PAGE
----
Sliding on smooth tracks does not always produce abrasion. Abrasion is generally initiated by local stress concentrations at the contact between track asperities and rubber. Abrasion intensity depends on shape rather than size of the asperities. Experiments have shown that road surfaces exhibit wide variations in abrasion characteristics.

Lab experiments with abrasion in an inert atmosphere-nitrogen-show less abrasion than the same process in air. This leads to speculations that antioxidants in a rubber compound can make it more resistant to abrasion.

Unfortunately, once a graining pattern is worn into the surface of a tire it's difficult to wear the pattern away. The ridges tend to perpetuate as wear continues. Even worse, since the tread is not evenly loaded after it has been grained, the tire loses grip. It's just another way for a driver to mess up. That's why experienced drivers are so valuable.

Graining on Pavement

race tire with no graining

Fig. 8.15

These photos, taken by Ted James, show graining on tires used in club racing on a pavement road course. The tire in Fig. 8.15 shows a front tire with even wear, no graining.

front tire with graining

Fig. 8.16

The next image, Fig. 8.16 presents a front tire with extreme graining. This tire is toast! The last photo, Fig. 8.17, is a rear tire with graining on the inside edge, perhaps due to excessive camber. The graining is not present across the entire tread, suggesting slippage during acceleration. More camber would create more graining and the pattern would appear over a wider area of the tread.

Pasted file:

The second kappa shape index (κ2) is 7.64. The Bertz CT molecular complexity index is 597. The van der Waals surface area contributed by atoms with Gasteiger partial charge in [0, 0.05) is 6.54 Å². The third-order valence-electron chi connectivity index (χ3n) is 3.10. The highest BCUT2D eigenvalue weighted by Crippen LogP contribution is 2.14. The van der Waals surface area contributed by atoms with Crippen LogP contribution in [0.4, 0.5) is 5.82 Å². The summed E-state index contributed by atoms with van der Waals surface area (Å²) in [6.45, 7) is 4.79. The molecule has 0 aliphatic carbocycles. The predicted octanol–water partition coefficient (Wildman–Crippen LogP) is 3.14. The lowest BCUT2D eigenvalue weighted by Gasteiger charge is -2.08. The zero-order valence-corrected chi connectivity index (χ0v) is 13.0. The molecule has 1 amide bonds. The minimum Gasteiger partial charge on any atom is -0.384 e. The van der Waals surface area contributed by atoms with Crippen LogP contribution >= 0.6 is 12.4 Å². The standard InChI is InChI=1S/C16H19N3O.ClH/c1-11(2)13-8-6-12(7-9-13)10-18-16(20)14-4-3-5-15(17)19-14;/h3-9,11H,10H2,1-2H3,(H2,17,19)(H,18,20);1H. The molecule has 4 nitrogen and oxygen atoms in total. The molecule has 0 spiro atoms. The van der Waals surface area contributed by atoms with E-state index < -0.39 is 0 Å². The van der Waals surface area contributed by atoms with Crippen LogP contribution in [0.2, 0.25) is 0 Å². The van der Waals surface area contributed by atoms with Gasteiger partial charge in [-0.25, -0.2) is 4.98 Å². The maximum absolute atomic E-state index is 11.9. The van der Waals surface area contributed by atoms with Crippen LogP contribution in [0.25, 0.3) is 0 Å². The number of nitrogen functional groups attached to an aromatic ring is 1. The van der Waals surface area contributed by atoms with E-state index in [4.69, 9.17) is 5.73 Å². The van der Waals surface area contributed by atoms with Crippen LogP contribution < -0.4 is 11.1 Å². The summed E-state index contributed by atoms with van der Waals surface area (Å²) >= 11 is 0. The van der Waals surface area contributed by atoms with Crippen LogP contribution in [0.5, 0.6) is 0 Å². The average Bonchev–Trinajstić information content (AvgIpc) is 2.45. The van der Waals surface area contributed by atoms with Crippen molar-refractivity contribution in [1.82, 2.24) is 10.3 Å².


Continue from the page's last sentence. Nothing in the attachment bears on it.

rear tire with slight graining

Fig. 8.17


In the chapter on compounding we described the vulcanization process and mentioned that if the process goes too far, the rubber can "revert" or return to its uncured state. Reversion can also happen when race tires get way too hot. When you see a driver lock up a tire the smoke tells you something bad is happening. The resulting flat spot is caused by frictional heating of the tread rubber causing reversion. The overheated rubber softens and is scrubbed off the tire.

Another, less severe, form of reversion is blistering. The photo in Fig. 8.18 shows a right-rear tire with a line of blisters around its circumference. Too high cold inflation pressure or too much pressure build-up during use caused the tread to overheat. The heat is generated at the interface between the belt plies and the tread and the rubber melts, causing a local blister.

race tire showing blistering

Fig 8.18

Mark Blundell won the Fontana CART race in 1997 for the PacWest team but he barely dodged the blister bullet. It was a very fast race on a very hot day. The Firestone guys saw the problem after early pit stops and told the teams to use lower cold pressures that would decrease loading in the middle of the contact patch. But a few teams still had problems.

Some tire companies have developed anti-reversion compounds that resist blistering. That's all I know about it because of course they won't talk about it. And I can see why this would work. If you can run your tire a little bit hotter without blistering that would be more forgiving for the racers using the tire and maybe the tire would give a little more grip at the higher temperature. That's assuming the anti-reversion compound has no negative trade-offs.

If you learned from this excerpt, you should buy the book!